A Fearless Maine Artist
I love flying. I can’t do anymore small aircraft aerial photography or military flying because on the arthritis in my hips and back.
My late wife once commented on a photo I took during a commercial photo flight a few years ago – about how it looked like you could see under the aircraft. Yes, we were banked just about vertically and I did indeed capture well under the aircraft with my wide angled lens. It was just part of the job. I had to photograph a property that happened to be very close to a military airfield and we had to turn very sharply over its boundary to avoid infringing into their airspace which required banking the airplane very sharply and as the pilot did so I took as many photos as I could while still over the property.
Fun to me!
The self portrait in the fighter – an F-15 and I was on a photo flight with four other F-15s getting reference photos for a painting I was doing and donating it to the unit flying the fighters. It was my old unit and I was in the Air Force Art Program so it eased the process of me doing it at all. At the end of the photo flight we were off burning off excess fuel to lighten the aircraft for landing. One of the four F-15s declared an emergency and my pilot said “I’ll fly chase” to get close and check the emergency aircraft for obvious leaks etc. We were at 10,000 feet and about ten miles away. We had to get down to the emergency aircraft’s altitude of about 2000 ft. FAST. The pilot slammed the F-15 into a 180 degree turn as we were doing about 400 - 500 MPH, (its what fighters do and the F-15 does it better than most others) the wings were vertical instantly and we pulled about 4 G's as we reversed direction. I was suddenly about 800 lbs. and my camera slammed into my chest weighing about 10 lbs. After the turn he stomped on the right rudder pedal and pointed the nose straight down and we spiraled down from 10,000 ft. to 2000 ft. in about 20 – 30 seconds. I was thrilled. Commercial airliners usually descend at about 500 ft. per minute for passenger comfort. So we descended at the rate of about 16,000 ft. per minute. (Its what fighters do – up and down!) The initial 4-Gs were a big surprise but not terrible and I was able to peel the camera off my chest and grab a few very disorienting photos with the horizon tilted almost 90 degrees vertical. The most fun I’ve had – ever!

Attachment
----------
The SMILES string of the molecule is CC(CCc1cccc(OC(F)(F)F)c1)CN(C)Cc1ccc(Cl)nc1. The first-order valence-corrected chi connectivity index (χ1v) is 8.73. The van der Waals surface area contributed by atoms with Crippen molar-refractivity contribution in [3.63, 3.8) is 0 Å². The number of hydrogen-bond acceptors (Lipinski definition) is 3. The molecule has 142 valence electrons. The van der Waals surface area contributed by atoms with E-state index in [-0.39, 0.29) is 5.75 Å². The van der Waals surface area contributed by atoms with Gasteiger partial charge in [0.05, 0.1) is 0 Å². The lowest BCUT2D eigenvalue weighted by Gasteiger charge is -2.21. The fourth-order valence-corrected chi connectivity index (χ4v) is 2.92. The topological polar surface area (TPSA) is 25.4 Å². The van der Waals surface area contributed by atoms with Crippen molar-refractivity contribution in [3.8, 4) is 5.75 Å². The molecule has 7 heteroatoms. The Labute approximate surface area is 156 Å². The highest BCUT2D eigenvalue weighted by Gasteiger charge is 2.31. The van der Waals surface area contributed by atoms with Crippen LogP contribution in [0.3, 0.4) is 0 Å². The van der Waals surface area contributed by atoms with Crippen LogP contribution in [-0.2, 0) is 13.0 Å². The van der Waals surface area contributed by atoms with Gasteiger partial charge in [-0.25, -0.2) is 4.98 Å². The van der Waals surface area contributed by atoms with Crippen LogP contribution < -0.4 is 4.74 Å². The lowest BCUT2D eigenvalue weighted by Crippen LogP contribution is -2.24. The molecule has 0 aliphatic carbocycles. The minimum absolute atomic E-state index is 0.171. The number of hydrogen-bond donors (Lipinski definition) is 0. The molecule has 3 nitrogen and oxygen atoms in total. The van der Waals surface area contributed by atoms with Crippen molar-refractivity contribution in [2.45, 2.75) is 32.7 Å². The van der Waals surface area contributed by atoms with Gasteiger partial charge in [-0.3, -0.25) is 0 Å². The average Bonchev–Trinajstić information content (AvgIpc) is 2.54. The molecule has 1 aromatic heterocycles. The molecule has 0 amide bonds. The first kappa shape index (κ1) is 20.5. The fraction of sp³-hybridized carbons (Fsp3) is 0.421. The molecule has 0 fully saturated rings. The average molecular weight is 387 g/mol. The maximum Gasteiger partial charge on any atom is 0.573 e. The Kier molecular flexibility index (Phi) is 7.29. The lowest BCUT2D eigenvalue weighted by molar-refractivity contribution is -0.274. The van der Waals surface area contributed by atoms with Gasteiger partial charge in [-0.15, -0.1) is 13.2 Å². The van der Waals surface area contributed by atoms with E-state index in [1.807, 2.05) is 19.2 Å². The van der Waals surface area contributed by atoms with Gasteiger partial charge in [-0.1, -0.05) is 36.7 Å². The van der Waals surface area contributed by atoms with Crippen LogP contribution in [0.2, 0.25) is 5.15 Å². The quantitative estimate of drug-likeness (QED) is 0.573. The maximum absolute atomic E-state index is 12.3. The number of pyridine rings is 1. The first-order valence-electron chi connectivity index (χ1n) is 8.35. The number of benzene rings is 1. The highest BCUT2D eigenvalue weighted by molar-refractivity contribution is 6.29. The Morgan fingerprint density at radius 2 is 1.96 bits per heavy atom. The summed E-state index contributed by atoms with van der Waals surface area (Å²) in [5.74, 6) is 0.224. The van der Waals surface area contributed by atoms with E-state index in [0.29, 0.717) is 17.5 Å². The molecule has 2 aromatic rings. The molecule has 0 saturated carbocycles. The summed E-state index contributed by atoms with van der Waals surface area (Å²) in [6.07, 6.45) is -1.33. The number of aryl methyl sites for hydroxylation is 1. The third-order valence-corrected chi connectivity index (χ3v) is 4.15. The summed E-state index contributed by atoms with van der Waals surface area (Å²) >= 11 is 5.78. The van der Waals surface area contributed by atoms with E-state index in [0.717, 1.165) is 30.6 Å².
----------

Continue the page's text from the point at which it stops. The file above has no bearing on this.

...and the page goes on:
The emergency aircraft only had a faulty indicator and not a real problem with its landing gear. We all lived happily ever after.
- Eric Michelsen
There are several more prints and images to explore at: www.ericmichelsenart.com
Eric Michelsen is an artist member of the American Society of Aviation Artists, the Air Force Art Program and the Professional Aerial Photographers Association. Combining his outstanding artistic ability with a wealth of knowledge gained as an aerial and aviation photographer, Eric's aviation art stands out for it's strong painterly quality and powerful, technically accurate imagery.
Art, Culture, Unity and Soul